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See more synonyms for goad on Thesaurus.com
  1. a stick with a pointed or electrically charged end, for driving cattle, oxen, etc.; prod.
  2. anything that pricks or wounds like such a stick.
  3. something that encourages, urges, or drives; a stimulus.
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verb (used with object)
  1. to prick or drive with, or as if with, a goad; prod; incite.
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Origin of goad

before 900; Middle English gode, Old English gād; compare Langobardic gaida spearhead
Related formsgoad·like, adjectiveun·goad·ed, adjective

Synonyms for goad

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Dictionary.com Unabridged Based on the Random House Unabridged Dictionary, © Random House, Inc. 2018

Related Words for goading

prod, tease, coerce, harass, hound, provoke, force, propel, move, sting, thrust, arouse, prompt, animate, whip, exhort, irritate, sound, encourage, trigger

Examples from the Web for goading

Contemporary Examples of goading

Historical Examples of goading

  • So she began to flutter round her husband, goading him on to bestir himself.

  • Have you come here with the express intent of goading me to madness?

    The White Lie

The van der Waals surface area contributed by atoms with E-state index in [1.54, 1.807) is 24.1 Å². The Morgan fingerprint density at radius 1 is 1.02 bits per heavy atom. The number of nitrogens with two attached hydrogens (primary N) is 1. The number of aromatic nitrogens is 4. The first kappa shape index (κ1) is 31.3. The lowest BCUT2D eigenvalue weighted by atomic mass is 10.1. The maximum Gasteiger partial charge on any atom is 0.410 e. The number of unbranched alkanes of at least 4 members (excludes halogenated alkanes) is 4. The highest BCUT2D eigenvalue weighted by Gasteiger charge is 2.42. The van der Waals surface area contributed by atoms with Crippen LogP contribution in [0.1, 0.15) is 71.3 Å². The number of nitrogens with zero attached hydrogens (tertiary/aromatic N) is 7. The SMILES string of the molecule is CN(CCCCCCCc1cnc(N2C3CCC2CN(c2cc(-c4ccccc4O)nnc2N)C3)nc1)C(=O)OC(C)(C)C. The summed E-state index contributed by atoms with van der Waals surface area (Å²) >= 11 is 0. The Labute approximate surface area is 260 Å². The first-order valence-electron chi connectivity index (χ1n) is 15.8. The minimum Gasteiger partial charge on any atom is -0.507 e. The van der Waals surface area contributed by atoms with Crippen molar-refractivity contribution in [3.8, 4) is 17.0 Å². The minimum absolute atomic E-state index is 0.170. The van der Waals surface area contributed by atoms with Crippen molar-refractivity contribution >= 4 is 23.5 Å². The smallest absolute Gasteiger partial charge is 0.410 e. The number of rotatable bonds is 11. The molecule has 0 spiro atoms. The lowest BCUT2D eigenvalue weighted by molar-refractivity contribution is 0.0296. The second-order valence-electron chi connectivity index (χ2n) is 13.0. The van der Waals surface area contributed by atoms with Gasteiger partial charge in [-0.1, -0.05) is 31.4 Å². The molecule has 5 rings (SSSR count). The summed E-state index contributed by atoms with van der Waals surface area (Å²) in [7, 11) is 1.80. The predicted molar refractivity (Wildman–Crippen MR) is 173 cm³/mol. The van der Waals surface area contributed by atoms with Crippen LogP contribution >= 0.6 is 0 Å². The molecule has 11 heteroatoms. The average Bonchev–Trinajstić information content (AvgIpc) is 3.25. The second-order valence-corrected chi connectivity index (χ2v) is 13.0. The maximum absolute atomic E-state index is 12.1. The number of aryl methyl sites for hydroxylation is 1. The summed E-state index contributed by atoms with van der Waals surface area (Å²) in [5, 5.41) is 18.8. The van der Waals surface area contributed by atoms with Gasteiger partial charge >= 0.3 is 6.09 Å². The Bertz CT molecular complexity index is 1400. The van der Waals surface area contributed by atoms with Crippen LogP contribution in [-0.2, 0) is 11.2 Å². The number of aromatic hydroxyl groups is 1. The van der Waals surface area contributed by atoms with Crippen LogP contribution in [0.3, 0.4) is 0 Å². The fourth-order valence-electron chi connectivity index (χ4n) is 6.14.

William Le Queux

  • Esther could not leave this strange sufferer with his goading conscience.

    Oswald Langdon

    Carson Jay Lee

  • It is the restraint only that is killing him—that is goading him to madness!

  • Why, Agnes, that is what the governor has been goading me to do.

    The Making of Bobby Burnit

    George Randolph Chester

British Dictionary definitions for goading


  1. a sharp pointed stick for urging on cattle, etc
  2. anything that acts as a spur or incitement
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  1. (tr) to drive with or as if with a goad; spur; incite
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Derived Formsgoadlike, adjective

Word Origin for goad

Old English gād, of Germanic origin, related to Old English gār, Old Norse geirr spear
Collins English Dictionary - Complete & Unabridged 2012 Digital Edition © William Collins Sons & Co. Ltd. 1979, 1986 © HarperCollins Publishers 1998, 2000, 2003, 2005, 2006, 2007, 2009, 2012

Word Origin and History for goading



1570s, from goad (n.); earliest use is figurative. Related: Goaded; goading.

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Old English gad "point, spearhead, arrowhead," from Proto-Germanic *gaido (cf. Lombardic gaida "spear"), from PIE *ghei- (cf. Sanskrit hetih "missile, projectile," himsati "he injures;" Avestan zaena- "weapon;" Greek khaios "shepherd's staff;" Old English gar "spear;" Old Irish gae "spear"). Figurative use is since 16c., probably from the Bible.

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Online Etymology Dictionary, © 2010 Douglas Harper